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Raksha Kumar is a multimedia journalist focusing on human rights, politics and social injustices. Since 2011, she has reported for The New York Times, BBC, Guardian, TIME, South China Morning Post, Foreign Policy, Scroll.in and The Hindu.
In March 2018, she was awarded the National Foundation for India Media Award for her reportage on land rights in India. In 2017, she was shortlisted for Kurt Schork Memorial Awards in International Journalism. For her work on land conflicts in India, she was awarded the Chameli Devi Award for Outstanding Media Personality in 2016.
As a reporter, her focus areas are land and forest rights of the most vulnerable communities. However, since these issues cannot be looked at in isolation, Raksha found herself increasingly reporting on armed conflict around resource extraction in places like Chhattisgarh and Kashmir.
In 2015, she wrote, shot and directed a documentary film on Rationalists in Contemporary India. It was aired by India's public broadcaster, Doordarshan. The film has been screened in 29 locations across the country until now.
The same year, Raksha was selected as a Chevening Fellow by the University of Westminster to research on Hindu Right in the UK. This helped Raksha build on her post graduate dissertation which was on Hindu Fundamentalists in India.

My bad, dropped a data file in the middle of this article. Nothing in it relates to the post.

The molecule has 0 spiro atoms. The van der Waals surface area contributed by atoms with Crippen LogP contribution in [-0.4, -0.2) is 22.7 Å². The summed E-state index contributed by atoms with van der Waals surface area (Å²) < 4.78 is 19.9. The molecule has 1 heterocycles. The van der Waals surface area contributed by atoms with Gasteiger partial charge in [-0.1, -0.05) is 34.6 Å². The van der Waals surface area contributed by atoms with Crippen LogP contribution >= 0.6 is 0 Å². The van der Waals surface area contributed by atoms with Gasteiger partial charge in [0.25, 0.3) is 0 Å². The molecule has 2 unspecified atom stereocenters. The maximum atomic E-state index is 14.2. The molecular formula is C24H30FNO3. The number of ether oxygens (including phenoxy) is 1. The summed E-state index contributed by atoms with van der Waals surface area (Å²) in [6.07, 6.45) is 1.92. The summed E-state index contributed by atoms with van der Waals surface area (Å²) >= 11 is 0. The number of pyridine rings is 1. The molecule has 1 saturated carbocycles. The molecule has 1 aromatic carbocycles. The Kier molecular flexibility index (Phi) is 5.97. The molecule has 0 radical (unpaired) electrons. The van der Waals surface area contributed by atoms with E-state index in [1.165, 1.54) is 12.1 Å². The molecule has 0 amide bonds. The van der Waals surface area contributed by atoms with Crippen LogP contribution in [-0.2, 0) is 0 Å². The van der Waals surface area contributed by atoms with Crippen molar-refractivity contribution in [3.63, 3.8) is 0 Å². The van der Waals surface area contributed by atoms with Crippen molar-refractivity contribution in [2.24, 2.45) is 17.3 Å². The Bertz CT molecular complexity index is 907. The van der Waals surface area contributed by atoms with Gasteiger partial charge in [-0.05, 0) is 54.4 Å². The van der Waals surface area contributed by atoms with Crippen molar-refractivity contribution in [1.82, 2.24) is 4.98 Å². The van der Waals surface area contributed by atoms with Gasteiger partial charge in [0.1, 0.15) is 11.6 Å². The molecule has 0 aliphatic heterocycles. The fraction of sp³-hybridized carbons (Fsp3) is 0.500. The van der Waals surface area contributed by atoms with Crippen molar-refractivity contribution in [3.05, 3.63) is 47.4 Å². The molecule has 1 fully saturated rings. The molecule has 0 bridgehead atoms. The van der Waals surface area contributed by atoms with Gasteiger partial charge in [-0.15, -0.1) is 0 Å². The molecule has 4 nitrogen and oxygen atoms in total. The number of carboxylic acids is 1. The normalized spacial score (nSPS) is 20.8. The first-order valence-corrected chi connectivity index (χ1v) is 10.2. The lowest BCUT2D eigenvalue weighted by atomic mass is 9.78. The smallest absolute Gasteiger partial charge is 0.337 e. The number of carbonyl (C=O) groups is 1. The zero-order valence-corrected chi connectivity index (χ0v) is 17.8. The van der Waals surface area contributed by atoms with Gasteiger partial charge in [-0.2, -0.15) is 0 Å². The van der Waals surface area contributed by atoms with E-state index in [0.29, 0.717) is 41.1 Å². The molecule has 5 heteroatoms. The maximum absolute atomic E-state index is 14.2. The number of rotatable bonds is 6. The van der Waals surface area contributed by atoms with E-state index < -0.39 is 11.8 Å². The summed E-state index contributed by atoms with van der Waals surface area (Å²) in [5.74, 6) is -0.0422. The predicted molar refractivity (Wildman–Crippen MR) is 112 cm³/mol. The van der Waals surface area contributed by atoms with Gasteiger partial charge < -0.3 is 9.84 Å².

With a Fulbright Scholarship for Leadership Development, she went to the Columbia University in New York City to pursue a Masters in Science. As a student, she was offered the Scripps Howard Fellowship to report from Israel and the West Bank. Since 2011, Raksha has reported from 11 countries across the world.
Raksha worked as an editor at NDTV, leading English news channel in India. She was the editorial head of a two-hour prime time news show, where she lead a team of about 20 junior journalists.
A graduate of Lady Shri Ram College in New Delhi, Raksha was a dedicated student and a passionate public speaker.
Unsubstantiated news is as much a problem in India as anywhere else in the world. However, by February 2017, Whatsapp had more than 200 million monthly active users in the country. Moreover, by December 2016, 16.32 % of 1.3 billion Indians accessed social networks. With such a vast reach of social media, how does one prevent false stories, news items to be distributed widely? Well, there is no way. The only way is to understand why this happens and be empowered by that information. This podcast looks closely at confimation bias, specifically in the Indian context.
Confirmation bias is when one is biased towards a particular ideology - religious or political - and is given information which is aligned with such inherent bias, that information is absorbed more easily. To understand why confirmation bias is so dangerous in India, one needs to study the extremely diverse and fraught society. With thousands of languages, hundreds of ethnicities and religions, the country is held rather precariously. The podcast gives us a peak into Pratik Sinha's work on fact checking news items.